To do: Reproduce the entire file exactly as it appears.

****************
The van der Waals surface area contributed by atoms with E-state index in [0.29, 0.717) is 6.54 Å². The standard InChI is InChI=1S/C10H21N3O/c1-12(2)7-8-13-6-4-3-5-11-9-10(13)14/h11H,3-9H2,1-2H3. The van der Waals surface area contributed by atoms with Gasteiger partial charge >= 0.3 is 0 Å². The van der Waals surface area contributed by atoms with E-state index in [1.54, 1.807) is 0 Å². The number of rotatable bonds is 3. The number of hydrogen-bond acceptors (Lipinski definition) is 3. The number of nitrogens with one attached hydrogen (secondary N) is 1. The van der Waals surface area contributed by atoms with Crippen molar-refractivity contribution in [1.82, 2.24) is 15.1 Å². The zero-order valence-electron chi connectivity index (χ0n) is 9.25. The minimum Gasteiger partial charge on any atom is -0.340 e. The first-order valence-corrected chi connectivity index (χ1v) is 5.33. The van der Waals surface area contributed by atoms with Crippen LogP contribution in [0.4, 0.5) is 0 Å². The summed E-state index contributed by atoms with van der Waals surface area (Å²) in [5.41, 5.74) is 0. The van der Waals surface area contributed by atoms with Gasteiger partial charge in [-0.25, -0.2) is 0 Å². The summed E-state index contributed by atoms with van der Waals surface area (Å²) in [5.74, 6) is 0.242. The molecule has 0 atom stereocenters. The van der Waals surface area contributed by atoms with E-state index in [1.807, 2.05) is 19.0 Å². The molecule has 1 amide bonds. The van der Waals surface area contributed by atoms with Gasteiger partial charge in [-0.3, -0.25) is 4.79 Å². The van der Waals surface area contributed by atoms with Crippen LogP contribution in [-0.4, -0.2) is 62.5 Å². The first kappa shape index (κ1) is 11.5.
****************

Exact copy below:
The van der Waals surface area contributed by atoms with E-state index in [0.29, 0.717) is 6.54 Å². The standard InChI is InChI=1S/C10H21N3O/c1-12(2)7-8-13-6-4-3-5-11-9-10(13)14/h11H,3-9H2,1-2H3. The van der Waals surface area contributed by atoms with Gasteiger partial charge >= 0.3 is 0 Å². The van der Waals surface area contributed by atoms with E-state index in [1.54, 1.807) is 0 Å². The number of rotatable bonds is 3. The number of hydrogen-bond acceptors (Lipinski definition) is 3. The number of nitrogens with one attached hydrogen (secondary N) is 1. The van der Waals surface area contributed by atoms with Crippen molar-refractivity contribution in [1.82, 2.24) is 15.1 Å². The zero-order valence-electron chi connectivity index (χ0n) is 9.25. The minimum Gasteiger partial charge on any atom is -0.340 e. The first-order valence-corrected chi connectivity index (χ1v) is 5.33. The van der Waals surface area contributed by atoms with Crippen LogP contribution in [0.4, 0.5) is 0 Å². The summed E-state index contributed by atoms with van der Waals surface area (Å²) in [5.41, 5.74) is 0. The van der Waals surface area contributed by atoms with Gasteiger partial charge in [-0.25, -0.2) is 0 Å². The summed E-state index contributed by atoms with van der Waals surface area (Å²) in [5.74, 6) is 0.242. The molecule has 0 atom stereocenters. The van der Waals surface area contributed by atoms with E-state index in [1.807, 2.05) is 19.0 Å². The molecule has 1 amide bonds. The van der Waals surface area contributed by atoms with Gasteiger partial charge in [-0.3, -0.25) is 4.79 Å². The van der Waals surface area contributed by atoms with Crippen LogP contribution in [-0.4, -0.2) is 62.5 Å². The first kappa shape index (κ1) is 11.5.